MYSTICISM IN KARNATAKA
Mystic tradition in any culture, by its very nature is cocooned in an aura of secrecy and mystical literature per se does not reveal much, because mysticism demands a rigorous relation between the master and the disciple. However, there are many mystical traditions and schools in Karnataka even though mysticism cuts across regional boundaries. It is necessary to dissociate mysticism and occult practices. Mystic experience is something that cannot be explained in terms of rationality or science. It does not depend on logical argumentations indulged by religious scholars either. It often transcends the barriers of religion and mystics belonging to various religions respect one another. Sufi saints of Karnataka have admirers, disciples and devotees all over the state. Mysticism is not unduly worried about yogic or tantric practices also.
Mystics of Karnataka can be studied under different headings. Veerashaiva saints of the twelfth century, Sufi saints and ‘tattvada padakAraru’ of the nineteenth century constitute some of these categories. Of course, this has nothing to do with their religious beliefs or caste specific practices. In all these cases mysticism is not equated with a total renunciation of the material world. Actually, mystic experience leads to a better understanding of the sensory world and fosters meaningful human and societal relations. This fact is supported in all the three instances cited above.
the great saint-poet of the twelfth century is perhaps the nucleus of all
mystical activities of Karnataka. He was a part of the religious-social
movement set in motion by Basavanna. But he was not bound by the shackles of
even Veerashaivism. Allama was conversant with most of the mystical and
philosophical traditions of contemporary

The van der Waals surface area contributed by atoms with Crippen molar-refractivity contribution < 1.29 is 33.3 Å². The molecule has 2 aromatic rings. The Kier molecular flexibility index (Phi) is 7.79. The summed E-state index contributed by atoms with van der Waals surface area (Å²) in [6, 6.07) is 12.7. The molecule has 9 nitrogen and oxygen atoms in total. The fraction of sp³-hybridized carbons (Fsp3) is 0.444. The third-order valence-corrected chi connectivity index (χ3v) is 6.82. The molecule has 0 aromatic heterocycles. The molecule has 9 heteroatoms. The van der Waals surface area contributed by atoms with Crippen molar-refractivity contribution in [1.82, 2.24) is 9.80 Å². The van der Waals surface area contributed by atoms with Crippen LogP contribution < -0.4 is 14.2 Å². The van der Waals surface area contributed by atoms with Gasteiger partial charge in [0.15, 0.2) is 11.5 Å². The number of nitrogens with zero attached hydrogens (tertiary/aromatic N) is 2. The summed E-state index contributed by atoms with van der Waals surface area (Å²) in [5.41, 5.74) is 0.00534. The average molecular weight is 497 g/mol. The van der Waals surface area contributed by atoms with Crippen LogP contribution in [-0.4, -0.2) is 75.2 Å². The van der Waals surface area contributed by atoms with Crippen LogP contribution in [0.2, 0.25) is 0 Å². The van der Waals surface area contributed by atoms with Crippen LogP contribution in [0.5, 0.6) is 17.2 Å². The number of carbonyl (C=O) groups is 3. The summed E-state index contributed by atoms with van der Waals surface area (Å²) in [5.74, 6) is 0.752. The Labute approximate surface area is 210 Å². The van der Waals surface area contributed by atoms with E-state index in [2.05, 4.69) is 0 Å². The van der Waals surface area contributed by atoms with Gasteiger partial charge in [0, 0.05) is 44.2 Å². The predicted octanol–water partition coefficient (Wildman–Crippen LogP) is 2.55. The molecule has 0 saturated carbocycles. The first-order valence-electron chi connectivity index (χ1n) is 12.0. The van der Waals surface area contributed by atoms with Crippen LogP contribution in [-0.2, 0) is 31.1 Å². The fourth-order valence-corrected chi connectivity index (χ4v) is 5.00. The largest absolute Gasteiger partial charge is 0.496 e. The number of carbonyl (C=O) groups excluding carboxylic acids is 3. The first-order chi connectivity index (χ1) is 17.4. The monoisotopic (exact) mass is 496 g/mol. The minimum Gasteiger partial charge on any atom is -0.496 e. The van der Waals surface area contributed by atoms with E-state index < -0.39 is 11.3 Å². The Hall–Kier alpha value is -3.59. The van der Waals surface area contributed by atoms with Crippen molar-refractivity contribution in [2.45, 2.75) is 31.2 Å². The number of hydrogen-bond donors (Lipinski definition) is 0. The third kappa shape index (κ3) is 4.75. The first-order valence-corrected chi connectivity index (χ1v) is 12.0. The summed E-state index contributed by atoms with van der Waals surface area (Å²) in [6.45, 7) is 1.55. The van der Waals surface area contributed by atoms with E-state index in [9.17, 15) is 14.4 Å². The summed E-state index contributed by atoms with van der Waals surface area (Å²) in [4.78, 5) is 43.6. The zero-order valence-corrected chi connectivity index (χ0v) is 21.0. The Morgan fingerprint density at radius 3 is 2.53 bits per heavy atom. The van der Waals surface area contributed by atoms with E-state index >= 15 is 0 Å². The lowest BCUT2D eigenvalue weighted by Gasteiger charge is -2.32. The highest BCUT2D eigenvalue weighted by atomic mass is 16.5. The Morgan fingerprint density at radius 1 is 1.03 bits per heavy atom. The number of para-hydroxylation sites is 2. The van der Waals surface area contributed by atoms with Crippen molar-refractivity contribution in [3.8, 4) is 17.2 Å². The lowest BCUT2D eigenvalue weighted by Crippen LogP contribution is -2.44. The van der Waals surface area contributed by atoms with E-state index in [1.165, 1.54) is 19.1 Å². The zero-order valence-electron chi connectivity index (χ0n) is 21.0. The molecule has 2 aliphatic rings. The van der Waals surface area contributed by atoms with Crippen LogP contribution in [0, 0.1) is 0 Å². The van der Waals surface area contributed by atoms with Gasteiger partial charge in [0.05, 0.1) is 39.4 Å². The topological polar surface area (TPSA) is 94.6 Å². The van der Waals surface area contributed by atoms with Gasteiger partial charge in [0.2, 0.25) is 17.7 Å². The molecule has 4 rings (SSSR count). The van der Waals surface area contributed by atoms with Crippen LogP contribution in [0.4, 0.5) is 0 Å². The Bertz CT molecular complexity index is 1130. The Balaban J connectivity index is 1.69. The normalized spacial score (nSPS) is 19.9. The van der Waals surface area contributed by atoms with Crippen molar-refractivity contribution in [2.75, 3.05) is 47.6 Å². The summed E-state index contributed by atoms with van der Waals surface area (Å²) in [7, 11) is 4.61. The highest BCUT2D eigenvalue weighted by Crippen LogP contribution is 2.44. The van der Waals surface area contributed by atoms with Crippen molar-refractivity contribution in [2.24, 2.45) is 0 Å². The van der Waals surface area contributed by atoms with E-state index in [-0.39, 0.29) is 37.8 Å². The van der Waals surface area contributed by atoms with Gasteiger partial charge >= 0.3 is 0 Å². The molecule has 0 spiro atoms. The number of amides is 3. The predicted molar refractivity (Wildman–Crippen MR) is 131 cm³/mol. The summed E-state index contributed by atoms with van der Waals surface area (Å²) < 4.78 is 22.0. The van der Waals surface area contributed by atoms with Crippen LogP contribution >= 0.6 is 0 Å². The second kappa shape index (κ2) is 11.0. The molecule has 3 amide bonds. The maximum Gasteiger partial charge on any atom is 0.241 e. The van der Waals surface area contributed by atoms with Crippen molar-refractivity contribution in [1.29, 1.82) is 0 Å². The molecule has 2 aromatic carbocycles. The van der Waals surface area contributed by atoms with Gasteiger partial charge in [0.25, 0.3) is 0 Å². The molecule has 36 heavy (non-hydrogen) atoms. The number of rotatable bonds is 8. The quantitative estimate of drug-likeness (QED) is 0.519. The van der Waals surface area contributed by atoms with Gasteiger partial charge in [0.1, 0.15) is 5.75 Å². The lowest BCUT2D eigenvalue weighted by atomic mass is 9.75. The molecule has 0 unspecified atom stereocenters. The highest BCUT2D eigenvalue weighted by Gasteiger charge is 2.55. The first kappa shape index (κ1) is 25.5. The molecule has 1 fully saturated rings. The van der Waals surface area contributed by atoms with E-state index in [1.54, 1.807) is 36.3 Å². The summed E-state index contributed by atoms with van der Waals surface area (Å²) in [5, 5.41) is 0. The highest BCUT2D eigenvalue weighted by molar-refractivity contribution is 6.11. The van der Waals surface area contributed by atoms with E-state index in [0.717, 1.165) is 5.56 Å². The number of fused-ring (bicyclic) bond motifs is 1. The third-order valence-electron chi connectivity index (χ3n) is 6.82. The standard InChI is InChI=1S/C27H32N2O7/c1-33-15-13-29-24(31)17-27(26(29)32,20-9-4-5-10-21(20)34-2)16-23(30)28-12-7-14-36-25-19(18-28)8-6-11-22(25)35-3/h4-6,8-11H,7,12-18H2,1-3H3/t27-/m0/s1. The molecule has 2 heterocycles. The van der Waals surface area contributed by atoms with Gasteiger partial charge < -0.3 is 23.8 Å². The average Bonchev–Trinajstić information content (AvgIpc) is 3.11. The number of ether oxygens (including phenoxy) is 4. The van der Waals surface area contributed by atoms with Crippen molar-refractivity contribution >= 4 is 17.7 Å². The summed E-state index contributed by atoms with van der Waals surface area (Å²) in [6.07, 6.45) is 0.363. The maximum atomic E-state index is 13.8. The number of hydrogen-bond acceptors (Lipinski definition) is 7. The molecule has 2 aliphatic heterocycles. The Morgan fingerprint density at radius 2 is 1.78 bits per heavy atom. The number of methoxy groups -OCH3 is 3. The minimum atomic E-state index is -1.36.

Sufism is another important strand that has influenced mystical activities in Karnataka. Great Sufi saints such as Hazarat Khwaja Bande Nawaz Gesu Daraz, (1321-1422) of Gulbarga, Hazrath Khwaja Ameen Uddin Ali Ala Sher-e-Khuda Chisty, Hazrath Ainuddin Ganjul Uloom and Hazrath Shamshul Ushaq all from Bijapur have carried this tradition in North Karnataka. Bababudan Giri is an important centre of Sufi tradition. All these saints have furthered the tradition of mysticism in Karnataka.
Nineteenth century witnessed the birth of many seers/mystics from the lower strata of the society who pursued the path of the mystics and poured out their experiences and feelings in an intensely lyrical language. Shishunala Shariff, Kadakola Madivalappa, Nagalingayati, Kaivara Narayanapa and Balaleela Mahant Shivayogi are the prominent ones among them. Not much is known about them by way of biography because they shunned publicity. However their songs have survived and they contain their teachings suffused with mysticism.
Some shrines in Karnataka have harboured these mystics who are usually nomadic. Mysticism has done a lot to check the violent attitudes unleashed by the votaries of institutionalized religions. Mystics have lived among people and tried their best to improve the quality of inter personal and societal relationships.
‘Introduction to Karnatak mysticism’ by R.D.
2. ‘Revolution of the mystics: on the social aspects of mysticism’, by J.P. Schouten, 1995.
3. ‘Philosophy of the Sunyasampadane’ by V.S. Kambi, 1973, Kumaresha Granthamale.
Sufigalu’ By Rahamath Tarikere, 1998,
brief survey of the Mystic tradition in religion and Art in Karnataka’ by M.V.
Krishna Rao, 1959, Vardha Publishing House,